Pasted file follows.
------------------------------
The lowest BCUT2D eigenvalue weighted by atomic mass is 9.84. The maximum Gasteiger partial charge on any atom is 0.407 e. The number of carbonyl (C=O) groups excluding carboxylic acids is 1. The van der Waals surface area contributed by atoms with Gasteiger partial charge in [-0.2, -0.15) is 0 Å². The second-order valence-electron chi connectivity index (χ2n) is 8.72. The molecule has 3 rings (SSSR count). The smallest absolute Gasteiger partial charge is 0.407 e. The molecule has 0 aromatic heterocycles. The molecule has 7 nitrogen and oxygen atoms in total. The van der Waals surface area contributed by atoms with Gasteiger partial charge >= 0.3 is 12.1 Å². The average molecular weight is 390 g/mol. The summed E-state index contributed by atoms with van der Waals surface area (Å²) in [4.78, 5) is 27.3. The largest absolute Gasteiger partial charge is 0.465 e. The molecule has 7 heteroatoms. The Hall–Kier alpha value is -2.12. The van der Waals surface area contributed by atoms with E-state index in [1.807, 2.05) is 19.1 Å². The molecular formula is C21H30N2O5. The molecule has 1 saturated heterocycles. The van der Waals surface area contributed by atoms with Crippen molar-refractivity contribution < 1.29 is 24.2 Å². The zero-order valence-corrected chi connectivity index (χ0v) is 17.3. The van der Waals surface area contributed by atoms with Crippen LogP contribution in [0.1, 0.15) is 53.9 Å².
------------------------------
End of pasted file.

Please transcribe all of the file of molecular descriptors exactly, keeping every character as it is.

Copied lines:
The lowest BCUT2D eigenvalue weighted by atomic mass is 9.84. The maximum Gasteiger partial charge on any atom is 0.407 e. The number of carbonyl (C=O) groups excluding carboxylic acids is 1. The van der Waals surface area contributed by atoms with Gasteiger partial charge in [-0.2, -0.15) is 0 Å². The second-order valence-electron chi connectivity index (χ2n) is 8.72. The molecule has 3 rings (SSSR count). The smallest absolute Gasteiger partial charge is 0.407 e. The molecule has 0 aromatic heterocycles. The molecule has 7 nitrogen and oxygen atoms in total. The van der Waals surface area contributed by atoms with Gasteiger partial charge >= 0.3 is 12.1 Å². The average molecular weight is 390 g/mol. The summed E-state index contributed by atoms with van der Waals surface area (Å²) in [4.78, 5) is 27.3. The largest absolute Gasteiger partial charge is 0.465 e. The molecule has 7 heteroatoms. The Hall–Kier alpha value is -2.12. The van der Waals surface area contributed by atoms with E-state index in [1.807, 2.05) is 19.1 Å². The molecular formula is C21H30N2O5. The molecule has 1 saturated heterocycles. The van der Waals surface area contributed by atoms with Crippen molar-refractivity contribution < 1.29 is 24.2 Å². The zero-order valence-corrected chi connectivity index (χ0v) is 17.3. The van der Waals surface area contributed by atoms with Crippen LogP contribution in [0.1, 0.15) is 53.9 Å².